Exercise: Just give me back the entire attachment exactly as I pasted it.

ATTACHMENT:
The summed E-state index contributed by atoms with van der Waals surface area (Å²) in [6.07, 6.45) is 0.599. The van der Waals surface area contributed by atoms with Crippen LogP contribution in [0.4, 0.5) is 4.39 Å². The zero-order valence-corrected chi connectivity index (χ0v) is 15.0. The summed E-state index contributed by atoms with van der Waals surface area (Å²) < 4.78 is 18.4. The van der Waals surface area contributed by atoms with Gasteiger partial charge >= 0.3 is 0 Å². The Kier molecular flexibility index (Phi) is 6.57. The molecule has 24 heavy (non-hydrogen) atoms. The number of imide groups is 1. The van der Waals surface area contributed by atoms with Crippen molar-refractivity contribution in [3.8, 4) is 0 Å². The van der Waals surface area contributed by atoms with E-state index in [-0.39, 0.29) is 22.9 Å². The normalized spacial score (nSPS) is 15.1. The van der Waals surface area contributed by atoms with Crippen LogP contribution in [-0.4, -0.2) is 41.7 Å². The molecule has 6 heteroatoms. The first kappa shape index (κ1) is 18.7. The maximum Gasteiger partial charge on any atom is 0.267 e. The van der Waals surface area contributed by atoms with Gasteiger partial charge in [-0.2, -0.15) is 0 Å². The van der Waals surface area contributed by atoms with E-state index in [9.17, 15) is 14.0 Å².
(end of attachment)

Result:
The summed E-state index contributed by atoms with van der Waals surface area (Å²) in [6.07, 6.45) is 0.599. The van der Waals surface area contributed by atoms with Crippen LogP contribution in [0.4, 0.5) is 4.39 Å². The zero-order valence-corrected chi connectivity index (χ0v) is 15.0. The summed E-state index contributed by atoms with van der Waals surface area (Å²) < 4.78 is 18.4. The van der Waals surface area contributed by atoms with Gasteiger partial charge >= 0.3 is 0 Å². The Kier molecular flexibility index (Phi) is 6.57. The molecule has 24 heavy (non-hydrogen) atoms. The number of imide groups is 1. The van der Waals surface area contributed by atoms with Crippen molar-refractivity contribution in [3.8, 4) is 0 Å². The van der Waals surface area contributed by atoms with E-state index in [-0.39, 0.29) is 22.9 Å². The normalized spacial score (nSPS) is 15.1. The van der Waals surface area contributed by atoms with Crippen LogP contribution in [-0.4, -0.2) is 41.7 Å². The molecule has 6 heteroatoms. The first kappa shape index (κ1) is 18.7. The maximum Gasteiger partial charge on any atom is 0.267 e. The van der Waals surface area contributed by atoms with Gasteiger partial charge in [-0.2, -0.15) is 0 Å². The van der Waals surface area contributed by atoms with E-state index in [9.17, 15) is 14.0 Å².